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May 19, 2005

An interesting article on Writing comments

Mike Clark has written an interesting article at Sticky Minds titled "Write Sweet-Smelling Comments", that raises a topic that I've always liked to discuss about.

I don't like to see many comments in my code, because I tend to find them disturbing. I prefer to use good naming schemes for properties and methods, to write code that speaks by itself more than writing a lot of comments.

I don't remember where I heard it first, maybe it was a manager in a previous job, but I believe that if your code needs to be commented, you should refactor it.

Of course, if you want to generate a javadoc-style documentation from your code, that's different, but, anyway, that's something I've never done.

Here's the link to the article again ( found via The Server Side )

Posted by Cesar Tardaguila Date: May 19, 2005 10:26 PM | TrackBack

sorry ot disagree but what's wrong with the humble comment?

while I like to write code so it'll read (almost) like english (it's the old VB programmer in me wanting to get out) saying that code should be refactored because it has some comments in it almost sounds like snobbery.

a quick case in point:

<.cfif not structKeyExists(URL, "uid")
or not structKeyExists(URL, "mode")
or url.mode eq "add"
or len(url.uid) EQ 0 .>

you look at that and go "WTF???" and sure it takes 10 seconds to work out why the IF is needed but if you add a quick comment:

<.!--- tidy up to make sure the url arguments will return a new blank record ---.>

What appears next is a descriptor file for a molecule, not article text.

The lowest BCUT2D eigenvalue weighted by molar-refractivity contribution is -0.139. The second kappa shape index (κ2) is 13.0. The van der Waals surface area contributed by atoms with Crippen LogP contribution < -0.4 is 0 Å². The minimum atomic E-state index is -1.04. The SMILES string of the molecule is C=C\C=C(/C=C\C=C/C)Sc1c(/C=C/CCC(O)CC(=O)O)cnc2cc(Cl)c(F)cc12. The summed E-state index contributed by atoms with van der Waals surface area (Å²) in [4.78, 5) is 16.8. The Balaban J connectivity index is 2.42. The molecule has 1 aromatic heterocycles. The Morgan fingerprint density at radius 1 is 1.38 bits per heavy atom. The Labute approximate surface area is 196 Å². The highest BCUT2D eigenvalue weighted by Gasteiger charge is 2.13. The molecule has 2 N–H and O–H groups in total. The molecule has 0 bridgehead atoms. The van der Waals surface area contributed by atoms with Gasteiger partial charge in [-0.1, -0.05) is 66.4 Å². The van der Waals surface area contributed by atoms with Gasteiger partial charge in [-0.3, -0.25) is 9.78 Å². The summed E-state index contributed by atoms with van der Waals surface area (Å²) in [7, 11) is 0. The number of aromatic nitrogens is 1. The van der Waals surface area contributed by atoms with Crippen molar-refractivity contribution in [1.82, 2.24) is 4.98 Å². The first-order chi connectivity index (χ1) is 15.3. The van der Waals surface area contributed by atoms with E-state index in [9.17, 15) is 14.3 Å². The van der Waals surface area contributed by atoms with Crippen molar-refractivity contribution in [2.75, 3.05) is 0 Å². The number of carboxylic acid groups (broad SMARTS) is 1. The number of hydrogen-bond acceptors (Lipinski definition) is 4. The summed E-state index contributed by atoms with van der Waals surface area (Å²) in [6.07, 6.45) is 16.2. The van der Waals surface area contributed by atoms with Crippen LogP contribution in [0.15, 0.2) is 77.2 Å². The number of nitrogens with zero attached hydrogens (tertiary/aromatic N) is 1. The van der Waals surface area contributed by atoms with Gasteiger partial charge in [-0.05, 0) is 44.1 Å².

the comprehention time is now zero seconds. That's why I add comments (and lots of them) - to tell at a glance exactly what's going on and spend no time at all trying to work out what the code is doing. It's something taught to me when I was a student and something I passed on in many years teaching programming to newbies.

and how about (straight from a CFC I worked on last week):

<.!--- NOTE: for future developers: this xml repository idea is still a new concept for this module (ie: a quick and dirty hack). If you're looking at this code for ideas to do something similar for other entities consider creating a new XML Entity package, refactor this into it by modifing the code to accept entity_type (and remove this stuff) ---.>

surely there's nothing wrong with doing either of these?

my 2c

Posted by: barry.b en: May 20, 2005 02:47 AM

aggree with barry - sounds like your old bos what a snob.

Comments are a nercessity - theres been several times I've inherrited stuff that is uncommented and its a nightmare to get your head around.

Now whilst overuse of comments is bad thing - there is no need to write a thesiis in the head of the code - I think it's a fundemental requirement

Posted by: pete en: May 20, 2005 02:32 PM


the code snips didn't come out in that last comment. no matter. I'm sure people can work out where I'm comming from...

Posted by: barry.b en: May 20, 2005 04:52 PM

Sorry, Barry, I've just fixed the html in your comments to show your code.

Regarding the comments, well, I've seen things like:

//loop the array to extract....
for( i=0; i< theArray.length; i++ )

That's something that I believe should be avoided.

When you inherit code, sure, some comments will help, but I think that a document that briefly explains what the code is supposed to do will be more helpful. Or a brief comment explaining what a class does and its relation with other entities. So, instead of this:
* method
* returns true when the user is loged

I'll prefer to see something like

function userIsLoged( ): Boolean

Anyway, I guess every developer will have his own preferences, but I like these discussions so much...

Posted by: Cesar Tardaguila en: May 20, 2005 05:04 PM